Brazil, India and Italy recently joined the Open Document Format parade, according to today’s press release from the ODF Alliance. Brazil will recommend ODF as the government’s preferred format, India decided to use ODF at its tax office, and Italy will recognize ODF as national standard. Is this good or bad news for technology liberators (or neither – is it neutral)?
Hard to tell without reading the full details (Brazil’s document is in Portuguese). But if these governments are in effect choosing technology winners and losers, then this is a bad thing.
Now, I understand that the stated mission of the ODF Alliance is, essentially, to ensure that documents are accessible across platforms and applications, even as technologies change. However, I get squirmy when governments approve and select technologies in a way that that appears to be more than government asserting its power as a customer, and is instead catering to an ideology backed by IBM, Sun, and other large companies with interests in non-proprietary software).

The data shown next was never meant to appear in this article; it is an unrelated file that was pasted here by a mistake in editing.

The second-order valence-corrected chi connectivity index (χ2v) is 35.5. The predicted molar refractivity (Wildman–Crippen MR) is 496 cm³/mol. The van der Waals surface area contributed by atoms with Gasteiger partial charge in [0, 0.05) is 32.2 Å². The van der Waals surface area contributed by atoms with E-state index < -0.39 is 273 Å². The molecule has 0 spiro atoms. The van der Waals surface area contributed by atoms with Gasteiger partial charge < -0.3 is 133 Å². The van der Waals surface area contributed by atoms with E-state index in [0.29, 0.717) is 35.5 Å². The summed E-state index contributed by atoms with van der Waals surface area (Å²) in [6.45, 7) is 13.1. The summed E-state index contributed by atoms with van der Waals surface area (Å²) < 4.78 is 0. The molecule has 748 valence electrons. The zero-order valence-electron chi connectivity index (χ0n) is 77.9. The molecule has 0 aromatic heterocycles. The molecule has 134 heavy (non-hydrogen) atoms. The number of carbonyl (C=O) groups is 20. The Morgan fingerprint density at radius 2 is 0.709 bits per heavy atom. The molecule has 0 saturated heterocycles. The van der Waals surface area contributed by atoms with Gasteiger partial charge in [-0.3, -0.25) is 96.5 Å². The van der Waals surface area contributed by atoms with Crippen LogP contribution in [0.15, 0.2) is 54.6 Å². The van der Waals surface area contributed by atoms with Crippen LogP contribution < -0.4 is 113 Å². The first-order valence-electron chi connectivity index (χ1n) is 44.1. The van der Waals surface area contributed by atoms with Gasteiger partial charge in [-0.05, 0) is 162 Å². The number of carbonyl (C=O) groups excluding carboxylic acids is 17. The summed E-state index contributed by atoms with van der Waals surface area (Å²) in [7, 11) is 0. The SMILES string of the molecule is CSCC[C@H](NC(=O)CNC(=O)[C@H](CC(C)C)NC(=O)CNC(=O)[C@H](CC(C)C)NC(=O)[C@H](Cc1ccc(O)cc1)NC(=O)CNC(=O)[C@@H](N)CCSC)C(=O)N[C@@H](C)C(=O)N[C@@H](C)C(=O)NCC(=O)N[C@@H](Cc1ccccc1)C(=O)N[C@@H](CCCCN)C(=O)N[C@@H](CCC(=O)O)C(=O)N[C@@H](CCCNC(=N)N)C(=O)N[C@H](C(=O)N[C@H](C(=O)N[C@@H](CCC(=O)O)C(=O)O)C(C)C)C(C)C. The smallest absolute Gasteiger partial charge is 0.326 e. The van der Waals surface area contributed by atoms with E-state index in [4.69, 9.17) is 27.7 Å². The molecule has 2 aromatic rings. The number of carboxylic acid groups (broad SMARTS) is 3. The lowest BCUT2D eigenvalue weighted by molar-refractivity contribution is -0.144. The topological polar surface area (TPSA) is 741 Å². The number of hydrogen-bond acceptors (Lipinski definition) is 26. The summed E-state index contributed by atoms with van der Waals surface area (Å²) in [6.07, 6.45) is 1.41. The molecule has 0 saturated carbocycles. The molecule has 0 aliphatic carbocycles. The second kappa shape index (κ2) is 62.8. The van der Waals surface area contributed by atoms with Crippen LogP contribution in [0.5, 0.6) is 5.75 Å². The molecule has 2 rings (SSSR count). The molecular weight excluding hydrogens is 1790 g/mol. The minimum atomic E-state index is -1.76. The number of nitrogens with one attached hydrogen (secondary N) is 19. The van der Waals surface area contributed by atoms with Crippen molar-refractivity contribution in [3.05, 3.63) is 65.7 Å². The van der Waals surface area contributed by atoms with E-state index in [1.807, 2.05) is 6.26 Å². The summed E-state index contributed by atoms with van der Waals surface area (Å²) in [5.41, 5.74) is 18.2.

How can we ensure that documents are readable and interoperable without governments engaging in file format beauty contests? There has to be a better way…and there is! I’d rather have governments express their goals – long-term access, interoperability, disability access, etc – and let the market determine the best format. After all, ODF will one day be usurped by a better format, but vested interests in the status quo could delay its adoption by governments.